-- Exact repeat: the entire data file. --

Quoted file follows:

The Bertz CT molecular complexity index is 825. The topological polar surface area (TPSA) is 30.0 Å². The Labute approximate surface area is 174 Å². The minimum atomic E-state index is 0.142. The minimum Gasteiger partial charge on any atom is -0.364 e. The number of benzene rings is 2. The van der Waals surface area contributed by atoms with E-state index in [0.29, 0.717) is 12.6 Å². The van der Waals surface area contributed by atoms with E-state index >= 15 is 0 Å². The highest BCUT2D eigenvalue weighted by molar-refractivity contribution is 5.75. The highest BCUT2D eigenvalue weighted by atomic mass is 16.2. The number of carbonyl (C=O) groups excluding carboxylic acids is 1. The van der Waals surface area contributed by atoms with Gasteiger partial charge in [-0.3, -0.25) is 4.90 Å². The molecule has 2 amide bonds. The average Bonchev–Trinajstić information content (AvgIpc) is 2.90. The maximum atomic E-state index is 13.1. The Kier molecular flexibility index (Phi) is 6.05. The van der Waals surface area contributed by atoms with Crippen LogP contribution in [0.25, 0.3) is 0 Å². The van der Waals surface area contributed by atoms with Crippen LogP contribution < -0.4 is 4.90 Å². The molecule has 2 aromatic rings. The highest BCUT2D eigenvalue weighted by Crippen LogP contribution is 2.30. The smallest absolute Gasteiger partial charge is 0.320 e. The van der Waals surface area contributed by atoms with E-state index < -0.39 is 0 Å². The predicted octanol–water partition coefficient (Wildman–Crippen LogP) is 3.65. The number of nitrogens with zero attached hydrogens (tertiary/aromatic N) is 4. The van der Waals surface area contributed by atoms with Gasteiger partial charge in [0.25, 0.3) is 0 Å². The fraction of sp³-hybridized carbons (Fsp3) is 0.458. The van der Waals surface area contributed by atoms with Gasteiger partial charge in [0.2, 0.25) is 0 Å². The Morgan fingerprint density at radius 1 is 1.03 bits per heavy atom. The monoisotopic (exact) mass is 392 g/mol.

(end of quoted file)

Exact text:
The Bertz CT molecular complexity index is 825. The topological polar surface area (TPSA) is 30.0 Å². The Labute approximate surface area is 174 Å². The minimum atomic E-state index is 0.142. The minimum Gasteiger partial charge on any atom is -0.364 e. The number of benzene rings is 2. The van der Waals surface area contributed by atoms with E-state index in [0.29, 0.717) is 12.6 Å². The van der Waals surface area contributed by atoms with E-state index >= 15 is 0 Å². The highest BCUT2D eigenvalue weighted by molar-refractivity contribution is 5.75. The highest BCUT2D eigenvalue weighted by atomic mass is 16.2. The number of carbonyl (C=O) groups excluding carboxylic acids is 1. The van der Waals surface area contributed by atoms with Gasteiger partial charge in [-0.3, -0.25) is 4.90 Å². The molecule has 2 amide bonds. The average Bonchev–Trinajstić information content (AvgIpc) is 2.90. The maximum atomic E-state index is 13.1. The Kier molecular flexibility index (Phi) is 6.05. The van der Waals surface area contributed by atoms with Crippen LogP contribution in [0.25, 0.3) is 0 Å². The van der Waals surface area contributed by atoms with Crippen LogP contribution < -0.4 is 4.90 Å². The molecule has 2 aromatic rings. The highest BCUT2D eigenvalue weighted by Crippen LogP contribution is 2.30. The smallest absolute Gasteiger partial charge is 0.320 e. The van der Waals surface area contributed by atoms with E-state index < -0.39 is 0 Å². The predicted octanol–water partition coefficient (Wildman–Crippen LogP) is 3.65. The number of nitrogens with zero attached hydrogens (tertiary/aromatic N) is 4. The van der Waals surface area contributed by atoms with Gasteiger partial charge in [0.25, 0.3) is 0 Å². The fraction of sp³-hybridized carbons (Fsp3) is 0.458. The van der Waals surface area contributed by atoms with Gasteiger partial charge in [0.2, 0.25) is 0 Å². The Morgan fingerprint density at radius 1 is 1.03 bits per heavy atom. The monoisotopic (exact) mass is 392 g/mol.